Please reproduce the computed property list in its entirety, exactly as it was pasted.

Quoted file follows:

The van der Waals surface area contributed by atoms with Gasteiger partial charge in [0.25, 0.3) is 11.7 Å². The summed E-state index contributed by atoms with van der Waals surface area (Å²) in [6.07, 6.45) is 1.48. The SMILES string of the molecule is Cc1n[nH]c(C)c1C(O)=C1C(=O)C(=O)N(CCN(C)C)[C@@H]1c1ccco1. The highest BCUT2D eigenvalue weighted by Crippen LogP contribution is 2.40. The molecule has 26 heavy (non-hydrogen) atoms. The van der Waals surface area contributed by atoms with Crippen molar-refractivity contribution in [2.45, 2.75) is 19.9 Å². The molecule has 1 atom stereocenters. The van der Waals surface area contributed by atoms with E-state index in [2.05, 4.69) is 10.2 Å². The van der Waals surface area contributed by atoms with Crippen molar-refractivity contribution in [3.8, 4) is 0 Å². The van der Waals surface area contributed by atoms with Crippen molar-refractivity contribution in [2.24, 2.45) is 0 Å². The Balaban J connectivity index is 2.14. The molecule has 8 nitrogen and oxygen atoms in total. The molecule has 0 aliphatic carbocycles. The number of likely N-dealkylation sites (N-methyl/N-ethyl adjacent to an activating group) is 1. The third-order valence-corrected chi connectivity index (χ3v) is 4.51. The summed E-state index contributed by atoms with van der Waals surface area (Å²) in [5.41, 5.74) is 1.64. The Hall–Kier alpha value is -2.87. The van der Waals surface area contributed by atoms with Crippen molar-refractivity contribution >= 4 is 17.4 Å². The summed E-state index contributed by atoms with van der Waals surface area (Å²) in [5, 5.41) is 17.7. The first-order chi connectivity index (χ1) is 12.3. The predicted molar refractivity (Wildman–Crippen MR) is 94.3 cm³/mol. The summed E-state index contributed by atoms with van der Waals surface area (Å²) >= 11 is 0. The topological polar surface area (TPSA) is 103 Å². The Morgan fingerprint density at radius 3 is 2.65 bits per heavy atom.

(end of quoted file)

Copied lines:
The van der Waals surface area contributed by atoms with Gasteiger partial charge in [0.25, 0.3) is 11.7 Å². The summed E-state index contributed by atoms with van der Waals surface area (Å²) in [6.07, 6.45) is 1.48. The SMILES string of the molecule is Cc1n[nH]c(C)c1C(O)=C1C(=O)C(=O)N(CCN(C)C)[C@@H]1c1ccco1. The highest BCUT2D eigenvalue weighted by Crippen LogP contribution is 2.40. The molecule has 26 heavy (non-hydrogen) atoms. The van der Waals surface area contributed by atoms with Crippen molar-refractivity contribution in [2.45, 2.75) is 19.9 Å². The molecule has 1 atom stereocenters. The van der Waals surface area contributed by atoms with E-state index in [2.05, 4.69) is 10.2 Å². The van der Waals surface area contributed by atoms with Crippen molar-refractivity contribution in [3.8, 4) is 0 Å². The van der Waals surface area contributed by atoms with Crippen molar-refractivity contribution in [2.24, 2.45) is 0 Å². The Balaban J connectivity index is 2.14. The molecule has 8 nitrogen and oxygen atoms in total. The molecule has 0 aliphatic carbocycles. The number of likely N-dealkylation sites (N-methyl/N-ethyl adjacent to an activating group) is 1. The third-order valence-corrected chi connectivity index (χ3v) is 4.51. The summed E-state index contributed by atoms with van der Waals surface area (Å²) in [5.41, 5.74) is 1.64. The Hall–Kier alpha value is -2.87. The van der Waals surface area contributed by atoms with Crippen molar-refractivity contribution >= 4 is 17.4 Å². The summed E-state index contributed by atoms with van der Waals surface area (Å²) in [5, 5.41) is 17.7. The first-order chi connectivity index (χ1) is 12.3. The predicted molar refractivity (Wildman–Crippen MR) is 94.3 cm³/mol. The summed E-state index contributed by atoms with van der Waals surface area (Å²) >= 11 is 0. The topological polar surface area (TPSA) is 103 Å². The Morgan fingerprint density at radius 3 is 2.65 bits per heavy atom.